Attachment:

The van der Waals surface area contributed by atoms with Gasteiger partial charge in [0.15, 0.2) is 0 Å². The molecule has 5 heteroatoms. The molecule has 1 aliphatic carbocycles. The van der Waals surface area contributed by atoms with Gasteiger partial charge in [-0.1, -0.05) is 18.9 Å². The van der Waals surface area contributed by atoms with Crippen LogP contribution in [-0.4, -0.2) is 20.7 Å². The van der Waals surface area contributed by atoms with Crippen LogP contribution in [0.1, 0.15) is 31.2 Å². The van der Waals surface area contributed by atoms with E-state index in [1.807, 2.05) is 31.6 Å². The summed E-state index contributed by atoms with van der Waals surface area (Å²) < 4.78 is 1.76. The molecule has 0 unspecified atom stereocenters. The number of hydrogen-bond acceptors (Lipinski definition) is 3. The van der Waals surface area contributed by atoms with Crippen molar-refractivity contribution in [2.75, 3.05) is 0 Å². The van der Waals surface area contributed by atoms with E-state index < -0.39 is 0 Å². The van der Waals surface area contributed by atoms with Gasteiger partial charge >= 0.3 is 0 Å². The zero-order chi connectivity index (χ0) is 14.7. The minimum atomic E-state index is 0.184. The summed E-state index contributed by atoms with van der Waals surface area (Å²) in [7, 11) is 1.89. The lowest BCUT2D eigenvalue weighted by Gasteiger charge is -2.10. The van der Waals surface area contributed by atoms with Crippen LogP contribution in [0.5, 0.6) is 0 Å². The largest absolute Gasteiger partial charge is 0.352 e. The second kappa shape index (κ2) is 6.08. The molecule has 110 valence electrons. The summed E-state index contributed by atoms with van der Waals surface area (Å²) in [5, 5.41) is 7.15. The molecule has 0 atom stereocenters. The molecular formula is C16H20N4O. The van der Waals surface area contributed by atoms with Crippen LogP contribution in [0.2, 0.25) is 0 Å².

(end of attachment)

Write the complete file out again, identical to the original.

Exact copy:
The van der Waals surface area contributed by atoms with Gasteiger partial charge in [0.15, 0.2) is 0 Å². The molecule has 5 heteroatoms. The molecule has 1 aliphatic carbocycles. The van der Waals surface area contributed by atoms with Gasteiger partial charge in [-0.1, -0.05) is 18.9 Å². The van der Waals surface area contributed by atoms with Crippen LogP contribution in [-0.4, -0.2) is 20.7 Å². The van der Waals surface area contributed by atoms with Crippen LogP contribution in [0.1, 0.15) is 31.2 Å². The van der Waals surface area contributed by atoms with E-state index in [1.807, 2.05) is 31.6 Å². The summed E-state index contributed by atoms with van der Waals surface area (Å²) < 4.78 is 1.76. The molecule has 0 unspecified atom stereocenters. The number of hydrogen-bond acceptors (Lipinski definition) is 3. The van der Waals surface area contributed by atoms with Crippen molar-refractivity contribution in [2.75, 3.05) is 0 Å². The van der Waals surface area contributed by atoms with E-state index < -0.39 is 0 Å². The van der Waals surface area contributed by atoms with Gasteiger partial charge >= 0.3 is 0 Å². The zero-order chi connectivity index (χ0) is 14.7. The minimum atomic E-state index is 0.184. The summed E-state index contributed by atoms with van der Waals surface area (Å²) in [7, 11) is 1.89. The lowest BCUT2D eigenvalue weighted by Gasteiger charge is -2.10. The van der Waals surface area contributed by atoms with Crippen LogP contribution in [0.5, 0.6) is 0 Å². The largest absolute Gasteiger partial charge is 0.352 e. The second kappa shape index (κ2) is 6.08. The molecule has 110 valence electrons. The summed E-state index contributed by atoms with van der Waals surface area (Å²) in [5, 5.41) is 7.15. The molecule has 0 atom stereocenters. The molecular formula is C16H20N4O. The van der Waals surface area contributed by atoms with Crippen LogP contribution in [0.2, 0.25) is 0 Å².